Review Rendezvous: 8/5/17

Dear Amy by Helen Callaghan
Book stats:
Genre(s): Thriller, mystery
Medium: Print
Number of pages: 348
Publish date: July 16th, 2016
Purchase: Amazon Book Depository

Dear AmyMargot Lewis is the agony aunt for The Cambridge Examiner. Her advice column, Dear Amy, gets all kinds of letters – but none like the one she’s just received:

Dear Amy,
I don’t know where I am. I’ve been kidnapped and am being held prisoner by a strange man. I’m afraid he’ll kill me. Please help me soon,
Bethan Avery

Bethan Avery has been missing for years. This is surely some cruel hoax. But, as more letters arrive, they contain information that was never made public. How is this happening? Answering this question will cost Margot everything.

We’re going British this time, and I admit it was an interesting change of voice to read from an author across the pond. It took a second to adjust, but then I was mildly intrigued by the storyline. I admit, I had thought I’d be more interested in this one, but just because it didn’t catch my fancy doesn’t mean it’s a bad book.

In this novel, we meet Margot, who is a columnist for the paper and a teacher at a local school. There has recently been a girl kidnapped from said school, which brings Margot to think back about a kidnapping many years ago that was never solved. The trail went cold, at least until Margot began receiving letters from the alleged kidnapped girl herself.

I kind of faded out of interest in the story about midway through, but I really had nothing better to do, so I plugged on. Boy was I glad I did. Margot becomes more and more interested in the previous kidnapping so she does some research, which attracts the wrong kind of attention. Her life slowly devolves into chaos, and that’s when there is the most shocking turn of events.

Clearly I can’t let you know what that is, since I’m dedicated to spoiler-free reviews, but it renewed my interest in the book to finish the last quarter strong. I don’t necessarily believe that is it re-read material, but I had a fair time of it the first go around. If it wasn’t for the twist though, this certainly would’ve gotten a lesser rating.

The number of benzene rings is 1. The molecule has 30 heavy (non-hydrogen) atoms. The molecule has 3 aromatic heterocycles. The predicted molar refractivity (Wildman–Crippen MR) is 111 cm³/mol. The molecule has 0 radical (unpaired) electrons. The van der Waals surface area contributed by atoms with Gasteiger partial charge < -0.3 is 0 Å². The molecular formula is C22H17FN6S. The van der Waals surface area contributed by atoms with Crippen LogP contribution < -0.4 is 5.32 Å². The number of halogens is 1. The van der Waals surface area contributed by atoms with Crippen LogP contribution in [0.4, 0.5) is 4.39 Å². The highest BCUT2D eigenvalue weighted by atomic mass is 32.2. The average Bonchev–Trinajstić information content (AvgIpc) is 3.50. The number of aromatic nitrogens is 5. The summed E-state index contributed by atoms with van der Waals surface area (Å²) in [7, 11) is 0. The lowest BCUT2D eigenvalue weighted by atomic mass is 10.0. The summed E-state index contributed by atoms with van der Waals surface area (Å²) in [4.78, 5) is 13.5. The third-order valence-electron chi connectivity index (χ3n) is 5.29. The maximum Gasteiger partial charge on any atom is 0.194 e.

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Review Rendezvous: 7/2/14

And here is another review for your reading pleasure since I also didn’t post one last week. I would’ve chosen a different, better one, but this one is really kinda bad, so I’ll advise you guys not to read it if you ever come across it and it sounds interesting.

Tunnel Vision by Susan Shaw
Book stats:
Genre(s): Young adult, realistic fiction, mystery
Medium: Print
Number of pages: 272
Publish date: August 16th, 2011

Tunnel VisionOn her way home one evening, Liza has to force her way through a group of men in a train underpass. She doesn’t think anything of it, but when her mom is shot dead moments later, Liza’s world turns upside down. Even worse, Liza was really the target. Only hours after her mother’s death, Liza is nearly killed again and she and her dad are placed in the witness protection program. Leaving everything she’s ever known behind, Liza and her dad pick up and move, never staying in one place for long. It’s too big of a risk–and Liza’s worst fear is realized when she gets recognized. The would-be killer is still on their trail, so all Liza ad her dad can do is keep running. Unsure whom to trust and where to go, they’re just trying to stay alive.

I kind of wanted to give this one a zero. I really did. But that would mean I need to create a whole new tag for it and it wasn’t really even worth that. This book is probably one of the worst I’ve read in a long time. I really don’t want that to sound as mean as it does, but honestly, it’s kind of the truth.

The main character here, Liza, is completely un-relatable. She speaks in an awkward manner and really is just not that likable at all. She and here father go on the run after her mother is shot, which should trigger a bit more of an emotional crisis than it seemed to. Her mother was shot right in front of her for crying out loud, and she doesn’t break down or anything? I could excuse that if she were a trained government soldier, but she’s (supposedly) just a normal teenage girl. Sigh.

Usually I don’t give out spoilers, but for this book, I wouldn’t really recommend it at all, so I’m just going at it. If you don’t want to know the ending, you probably should stop reading now.

Anyways, near the end of the book, they finally catch the guy who’s trying to kill Liza. For the life of me I can’t remember why, but that’s fine with me. It wasn’t something that important anyways. Oh, and remember how Liza’s mom was supposedly dead? Nope. She just fell on the ground and got berries or something on her, which made her look like she was shot. Really? Really? Just…ugh.



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